If you’ve put in months of training, scaled back your social life in favour of early nights and endured excruciating sports massages to ensure your muscles are in tip-top condition, don’t risk messing it up on the day itself by committing these common racing crimes. Here are nine pitfalls of a big event and how to avoid them, so you’ll feel like a pro on the start (and finish) line
Failing to read the race pack information
Race organisers usually send out information well in advance of the race, to help you plan and prepare. If you’ve shoved this in a pile of unopened post, meaning to get round to it another day, dig it out NOW!
Arming yourself with knowledge of transport arrangements, the race start time, road closures and the course route will help you feel calm and in control. Plus, turning up late and in a fluster when everyone else is already heading into mile 2 is a big no-no.
Wearing new kit
If you’ve been saving that new running vest and box-fresh running shoes especially to wear on your big day, DON’T wear them! Opt for your tried-and-trusted kit and well worn trainers… you know, the ones that have seen you through miles of training runs and have never caused problems.
There’s nothing than having to hobble to the finish line on race day, because you didn’t realise those new shoe gave you blisters the size of ping pong balls. Fore more on blister prevention, click here!
If you usually eat toast with jam before a long training run, eat toast with jam the morning of your race, too. Don’t switch to a big bowl of porridge, just because you’ve heard that’s what the elites do. In short, keep everything the same as a normal training run, to avoid unwanted tummy trouble.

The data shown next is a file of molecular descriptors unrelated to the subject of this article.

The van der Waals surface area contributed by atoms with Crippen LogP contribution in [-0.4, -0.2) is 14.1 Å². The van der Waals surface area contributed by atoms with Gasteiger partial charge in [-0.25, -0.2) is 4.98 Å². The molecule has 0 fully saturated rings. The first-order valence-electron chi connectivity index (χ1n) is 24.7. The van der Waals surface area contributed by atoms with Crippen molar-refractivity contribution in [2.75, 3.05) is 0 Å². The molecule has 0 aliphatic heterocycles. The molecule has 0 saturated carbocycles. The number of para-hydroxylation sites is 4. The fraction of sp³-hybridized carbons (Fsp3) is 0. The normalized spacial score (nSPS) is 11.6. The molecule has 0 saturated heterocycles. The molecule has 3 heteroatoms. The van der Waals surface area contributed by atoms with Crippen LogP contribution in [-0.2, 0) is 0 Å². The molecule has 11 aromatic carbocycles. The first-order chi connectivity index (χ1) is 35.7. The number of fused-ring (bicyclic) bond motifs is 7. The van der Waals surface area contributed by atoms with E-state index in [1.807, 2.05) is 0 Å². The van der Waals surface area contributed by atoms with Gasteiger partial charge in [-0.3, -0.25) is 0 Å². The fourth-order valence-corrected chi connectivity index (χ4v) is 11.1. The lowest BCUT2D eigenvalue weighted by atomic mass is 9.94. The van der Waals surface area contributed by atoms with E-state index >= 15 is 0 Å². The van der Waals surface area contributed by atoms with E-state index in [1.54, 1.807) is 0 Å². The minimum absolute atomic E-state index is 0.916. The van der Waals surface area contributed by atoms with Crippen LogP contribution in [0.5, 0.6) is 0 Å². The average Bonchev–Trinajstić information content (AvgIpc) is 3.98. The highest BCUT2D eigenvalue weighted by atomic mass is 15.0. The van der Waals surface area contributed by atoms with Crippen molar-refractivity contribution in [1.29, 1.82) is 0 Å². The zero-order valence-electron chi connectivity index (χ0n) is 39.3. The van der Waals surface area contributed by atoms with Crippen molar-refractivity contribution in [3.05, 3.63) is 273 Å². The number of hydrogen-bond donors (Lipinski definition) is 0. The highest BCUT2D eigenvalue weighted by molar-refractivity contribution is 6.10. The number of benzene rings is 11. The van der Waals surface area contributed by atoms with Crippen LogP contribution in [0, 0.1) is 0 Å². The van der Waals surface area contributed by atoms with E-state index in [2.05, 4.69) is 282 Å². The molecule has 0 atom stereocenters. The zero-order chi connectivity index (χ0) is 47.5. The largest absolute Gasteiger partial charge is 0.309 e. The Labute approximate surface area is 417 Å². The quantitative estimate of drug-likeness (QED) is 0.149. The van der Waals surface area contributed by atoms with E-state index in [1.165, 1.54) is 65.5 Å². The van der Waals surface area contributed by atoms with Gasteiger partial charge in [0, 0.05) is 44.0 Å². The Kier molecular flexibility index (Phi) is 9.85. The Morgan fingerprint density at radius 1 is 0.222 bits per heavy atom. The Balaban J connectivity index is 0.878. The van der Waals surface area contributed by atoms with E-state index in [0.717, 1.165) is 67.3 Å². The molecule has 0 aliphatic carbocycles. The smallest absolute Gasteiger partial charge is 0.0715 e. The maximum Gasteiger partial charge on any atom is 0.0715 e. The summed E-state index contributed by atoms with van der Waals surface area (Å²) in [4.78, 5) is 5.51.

Starting too fast
The crowds are cheering, the atmosphere is electric, the gun goes… and off you shoot out of the start pen at a pace that would rival the frontrunners. SLOW DOWN! Running too fast is one of the most common mistakes out there, as you get caught up in the excitement.
It’s best to start slowly, stay calm and – if you still have energy left in the latter stages of the race – pick up your pace towards the end.
Drinking too much
Just because there is water on offer every few miles, it definitely does not mean you should drink water at every available opportunity. Drinking too much water can dilute your salt levels, leading to a condition called hyponatremia, which can result in headaches, dizziness, fainting, vomiting, and at its most extreme it can even be fatal. Instead, drink according to thirst. For more hydration tips click here
Trying new gels
It’s not just water that’s handed out along the course: if you’re taking part in a long-distance race, energy drinks and gels will be on offer, too. But unless you have practiced taking that particular brand during your training runs, avoid them!
Gels affect runners differently – race day is NOT the time to discover exactly how they will affect YOU. Find out which gels will be on offer in advance, so you can practice taking them beforehand, or bring your own supplies.
Not adapting to the conditions
It’s all very well having a race pace in mind, but if it’s particularly hot on the day, you will need to adapt your plans accordingly. Don’t stick rigidly to a plan if conditions are unfavourable, unless you want to be left feeling exhausted and uncomfortable. Instead, run to feel, to ensure your own safety. That PB can wait.
Planning your race strategy is one thing, but once that gun goes off, wishing you were at mile 20 when you’re only at mile two is going to feel utterly daunting. So, be mindful of your surroundings, don’t look too far ahead and mentally stay within the mile you’re in.
Forgetting to smile!
OK, we appreciate the last few miles of a race can be tough, but even if you’re gritting your teeth while slugging it out towards the end, keep an eye out for the race photographs and be sure to flash them a big, cheesy grin, so you have the perfect memento of your day. Similarly, make sure you perfect that photo finish as you cross the line. Good luck!